In relatively quick order, she joined the Board of Directors. “I was terrified,” she says. “I had never sat on any type of board like this and, as a woman I was even more challenged. They all knew each other, they had created this organization, and I felt like the outsider. So I tried to keep my mouth shut and my eyes and ears open and learn.”

While there, she has worked in several capacities, at different times heading the membership committee, the marketing committee and helping with the organization’s start-up certification instruction.

“I’d had my hands in just about every pot you can think of,” she says.

Last year, she was unexpectedly thrust into the top position, when the expected incoming chair was not able to take the helm. Outgoing Chair Lee Valenzuela hand-picked her. But this meant she would come in cold. Normally, one has the benefit serving two years as vice chair before taking over. But she didn’t have this breaking-in period.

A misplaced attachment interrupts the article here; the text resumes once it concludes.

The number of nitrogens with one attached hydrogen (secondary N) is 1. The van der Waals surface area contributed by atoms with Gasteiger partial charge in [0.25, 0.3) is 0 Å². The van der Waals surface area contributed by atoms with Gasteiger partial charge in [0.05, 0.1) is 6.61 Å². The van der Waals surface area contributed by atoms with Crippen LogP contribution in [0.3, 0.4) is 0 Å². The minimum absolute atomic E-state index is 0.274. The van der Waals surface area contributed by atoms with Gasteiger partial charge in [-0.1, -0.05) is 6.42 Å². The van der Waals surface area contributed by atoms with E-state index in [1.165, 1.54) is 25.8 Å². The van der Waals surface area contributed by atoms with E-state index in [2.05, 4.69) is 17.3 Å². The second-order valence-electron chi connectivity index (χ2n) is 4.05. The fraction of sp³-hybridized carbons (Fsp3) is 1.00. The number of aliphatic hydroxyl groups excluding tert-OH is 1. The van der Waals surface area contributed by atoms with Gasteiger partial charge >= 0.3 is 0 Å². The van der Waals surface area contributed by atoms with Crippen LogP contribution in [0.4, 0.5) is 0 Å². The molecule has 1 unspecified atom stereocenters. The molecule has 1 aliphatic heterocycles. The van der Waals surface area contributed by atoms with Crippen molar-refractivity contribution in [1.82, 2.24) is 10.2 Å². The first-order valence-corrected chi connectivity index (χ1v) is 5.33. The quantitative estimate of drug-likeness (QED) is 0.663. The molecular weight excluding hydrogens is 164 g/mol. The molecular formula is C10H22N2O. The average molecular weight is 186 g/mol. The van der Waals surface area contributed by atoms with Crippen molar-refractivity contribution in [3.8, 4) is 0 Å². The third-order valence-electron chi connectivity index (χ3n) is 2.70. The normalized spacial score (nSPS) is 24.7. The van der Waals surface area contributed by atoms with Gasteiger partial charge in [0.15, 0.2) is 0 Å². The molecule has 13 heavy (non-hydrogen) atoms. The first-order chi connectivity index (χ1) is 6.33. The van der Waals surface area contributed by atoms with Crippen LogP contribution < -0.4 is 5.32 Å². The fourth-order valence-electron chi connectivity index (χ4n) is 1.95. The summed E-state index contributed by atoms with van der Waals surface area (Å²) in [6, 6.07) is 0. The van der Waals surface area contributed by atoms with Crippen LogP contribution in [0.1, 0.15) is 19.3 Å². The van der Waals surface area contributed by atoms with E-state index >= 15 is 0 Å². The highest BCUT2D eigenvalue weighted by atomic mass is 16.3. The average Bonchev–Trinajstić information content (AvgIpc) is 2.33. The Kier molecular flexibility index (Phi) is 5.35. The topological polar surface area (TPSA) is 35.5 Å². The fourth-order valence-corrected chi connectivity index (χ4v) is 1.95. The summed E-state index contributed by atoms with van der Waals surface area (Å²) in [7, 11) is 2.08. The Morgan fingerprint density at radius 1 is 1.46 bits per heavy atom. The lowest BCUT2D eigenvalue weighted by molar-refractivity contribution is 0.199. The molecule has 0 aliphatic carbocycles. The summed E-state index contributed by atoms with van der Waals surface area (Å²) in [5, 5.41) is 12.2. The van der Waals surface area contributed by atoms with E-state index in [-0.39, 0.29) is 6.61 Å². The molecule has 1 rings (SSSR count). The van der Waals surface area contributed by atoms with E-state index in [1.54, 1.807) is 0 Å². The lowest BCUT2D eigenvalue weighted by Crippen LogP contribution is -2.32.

So far in her term, Gammon and the board have put the priority on preparing NPC for the future. She feels most proud of new programs to carry the organization into the digital age (see page 18). And she sees that the younger generation is beginning to claim its seat at the table.

“There are more women on the board now, there are younger faces on the board,” Gammon says. “There’s a new energy. I have people who are so motivated and excited about what’s happened that I see the new age of NPC coming, and I feel like I am right at the forefront of it.”